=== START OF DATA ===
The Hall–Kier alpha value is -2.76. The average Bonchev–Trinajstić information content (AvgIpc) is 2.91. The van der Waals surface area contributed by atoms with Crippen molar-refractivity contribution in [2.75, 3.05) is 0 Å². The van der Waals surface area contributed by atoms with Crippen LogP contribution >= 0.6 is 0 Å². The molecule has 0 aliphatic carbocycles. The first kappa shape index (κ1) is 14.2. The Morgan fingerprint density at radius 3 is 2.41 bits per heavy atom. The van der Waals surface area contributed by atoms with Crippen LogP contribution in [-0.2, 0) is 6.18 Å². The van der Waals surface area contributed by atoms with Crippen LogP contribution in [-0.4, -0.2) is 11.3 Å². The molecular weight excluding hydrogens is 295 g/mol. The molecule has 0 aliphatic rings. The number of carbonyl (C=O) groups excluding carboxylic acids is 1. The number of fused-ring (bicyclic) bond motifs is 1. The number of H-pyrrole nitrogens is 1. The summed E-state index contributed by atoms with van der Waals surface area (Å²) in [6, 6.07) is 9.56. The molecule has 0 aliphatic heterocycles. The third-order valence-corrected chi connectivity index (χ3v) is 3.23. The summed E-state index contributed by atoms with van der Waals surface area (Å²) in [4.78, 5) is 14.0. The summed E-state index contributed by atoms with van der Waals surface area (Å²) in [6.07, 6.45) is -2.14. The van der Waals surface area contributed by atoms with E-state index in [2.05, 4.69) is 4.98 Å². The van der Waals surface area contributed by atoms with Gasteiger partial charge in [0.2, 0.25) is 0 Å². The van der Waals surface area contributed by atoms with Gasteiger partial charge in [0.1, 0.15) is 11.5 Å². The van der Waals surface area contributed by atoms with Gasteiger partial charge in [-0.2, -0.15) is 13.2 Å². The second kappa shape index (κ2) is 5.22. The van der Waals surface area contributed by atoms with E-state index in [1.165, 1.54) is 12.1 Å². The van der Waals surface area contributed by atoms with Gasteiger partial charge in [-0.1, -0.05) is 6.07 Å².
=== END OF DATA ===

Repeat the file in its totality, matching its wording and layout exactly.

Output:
The Hall–Kier alpha value is -2.76. The average Bonchev–Trinajstić information content (AvgIpc) is 2.91. The van der Waals surface area contributed by atoms with Crippen molar-refractivity contribution in [2.75, 3.05) is 0 Å². The van der Waals surface area contributed by atoms with Crippen LogP contribution >= 0.6 is 0 Å². The molecule has 0 aliphatic carbocycles. The first kappa shape index (κ1) is 14.2. The Morgan fingerprint density at radius 3 is 2.41 bits per heavy atom. The van der Waals surface area contributed by atoms with Crippen LogP contribution in [-0.2, 0) is 6.18 Å². The van der Waals surface area contributed by atoms with Crippen LogP contribution in [-0.4, -0.2) is 11.3 Å². The molecular weight excluding hydrogens is 295 g/mol. The molecule has 0 aliphatic rings. The number of carbonyl (C=O) groups excluding carboxylic acids is 1. The number of fused-ring (bicyclic) bond motifs is 1. The number of H-pyrrole nitrogens is 1. The summed E-state index contributed by atoms with van der Waals surface area (Å²) in [6, 6.07) is 9.56. The molecule has 0 aliphatic heterocycles. The third-order valence-corrected chi connectivity index (χ3v) is 3.23. The summed E-state index contributed by atoms with van der Waals surface area (Å²) in [4.78, 5) is 14.0. The summed E-state index contributed by atoms with van der Waals surface area (Å²) in [6.07, 6.45) is -2.14. The van der Waals surface area contributed by atoms with E-state index in [2.05, 4.69) is 4.98 Å². The van der Waals surface area contributed by atoms with Gasteiger partial charge in [0.2, 0.25) is 0 Å². The van der Waals surface area contributed by atoms with Gasteiger partial charge in [0.1, 0.15) is 11.5 Å². The van der Waals surface area contributed by atoms with Gasteiger partial charge in [-0.2, -0.15) is 13.2 Å². The second kappa shape index (κ2) is 5.22. The van der Waals surface area contributed by atoms with E-state index in [1.165, 1.54) is 12.1 Å². The van der Waals surface area contributed by atoms with Gasteiger partial charge in [-0.1, -0.05) is 6.07 Å².